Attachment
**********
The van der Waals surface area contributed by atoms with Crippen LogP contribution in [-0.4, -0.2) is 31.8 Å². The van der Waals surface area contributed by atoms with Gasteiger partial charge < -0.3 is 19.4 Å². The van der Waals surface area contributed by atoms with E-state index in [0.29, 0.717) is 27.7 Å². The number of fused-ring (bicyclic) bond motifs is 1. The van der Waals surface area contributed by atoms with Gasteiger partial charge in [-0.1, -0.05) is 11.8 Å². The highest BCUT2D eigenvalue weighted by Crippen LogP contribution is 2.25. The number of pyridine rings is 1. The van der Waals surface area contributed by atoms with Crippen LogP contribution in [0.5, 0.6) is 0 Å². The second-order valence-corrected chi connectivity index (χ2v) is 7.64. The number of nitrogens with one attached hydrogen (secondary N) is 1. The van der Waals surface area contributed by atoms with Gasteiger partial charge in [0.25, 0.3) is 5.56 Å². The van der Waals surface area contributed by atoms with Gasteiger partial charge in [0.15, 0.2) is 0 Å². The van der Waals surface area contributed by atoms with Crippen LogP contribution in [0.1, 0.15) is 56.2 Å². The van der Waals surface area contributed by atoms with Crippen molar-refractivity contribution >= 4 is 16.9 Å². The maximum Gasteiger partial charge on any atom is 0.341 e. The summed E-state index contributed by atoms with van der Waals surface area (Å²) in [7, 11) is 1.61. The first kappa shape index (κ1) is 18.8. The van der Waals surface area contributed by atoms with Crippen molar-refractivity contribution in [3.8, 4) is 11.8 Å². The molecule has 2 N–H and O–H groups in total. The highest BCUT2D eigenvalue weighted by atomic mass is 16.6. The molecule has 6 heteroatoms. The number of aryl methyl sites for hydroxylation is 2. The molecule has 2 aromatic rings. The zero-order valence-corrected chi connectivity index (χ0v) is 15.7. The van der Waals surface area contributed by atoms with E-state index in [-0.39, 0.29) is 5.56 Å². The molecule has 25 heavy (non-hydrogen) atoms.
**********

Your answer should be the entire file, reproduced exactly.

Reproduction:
The van der Waals surface area contributed by atoms with Crippen LogP contribution in [-0.4, -0.2) is 31.8 Å². The van der Waals surface area contributed by atoms with Gasteiger partial charge < -0.3 is 19.4 Å². The van der Waals surface area contributed by atoms with E-state index in [0.29, 0.717) is 27.7 Å². The number of fused-ring (bicyclic) bond motifs is 1. The van der Waals surface area contributed by atoms with Gasteiger partial charge in [-0.1, -0.05) is 11.8 Å². The highest BCUT2D eigenvalue weighted by Crippen LogP contribution is 2.25. The number of pyridine rings is 1. The van der Waals surface area contributed by atoms with Crippen LogP contribution in [0.5, 0.6) is 0 Å². The second-order valence-corrected chi connectivity index (χ2v) is 7.64. The number of nitrogens with one attached hydrogen (secondary N) is 1. The van der Waals surface area contributed by atoms with Gasteiger partial charge in [0.25, 0.3) is 5.56 Å². The van der Waals surface area contributed by atoms with Gasteiger partial charge in [0.15, 0.2) is 0 Å². The van der Waals surface area contributed by atoms with Crippen LogP contribution in [0.1, 0.15) is 56.2 Å². The van der Waals surface area contributed by atoms with Crippen molar-refractivity contribution >= 4 is 16.9 Å². The maximum Gasteiger partial charge on any atom is 0.341 e. The summed E-state index contributed by atoms with van der Waals surface area (Å²) in [7, 11) is 1.61. The first kappa shape index (κ1) is 18.8. The van der Waals surface area contributed by atoms with Crippen molar-refractivity contribution in [3.8, 4) is 11.8 Å². The molecule has 2 N–H and O–H groups in total. The highest BCUT2D eigenvalue weighted by atomic mass is 16.6. The molecule has 6 heteroatoms. The number of aryl methyl sites for hydroxylation is 2. The molecule has 2 aromatic rings. The zero-order valence-corrected chi connectivity index (χ0v) is 15.7. The van der Waals surface area contributed by atoms with E-state index in [-0.39, 0.29) is 5.56 Å². The molecule has 25 heavy (non-hydrogen) atoms.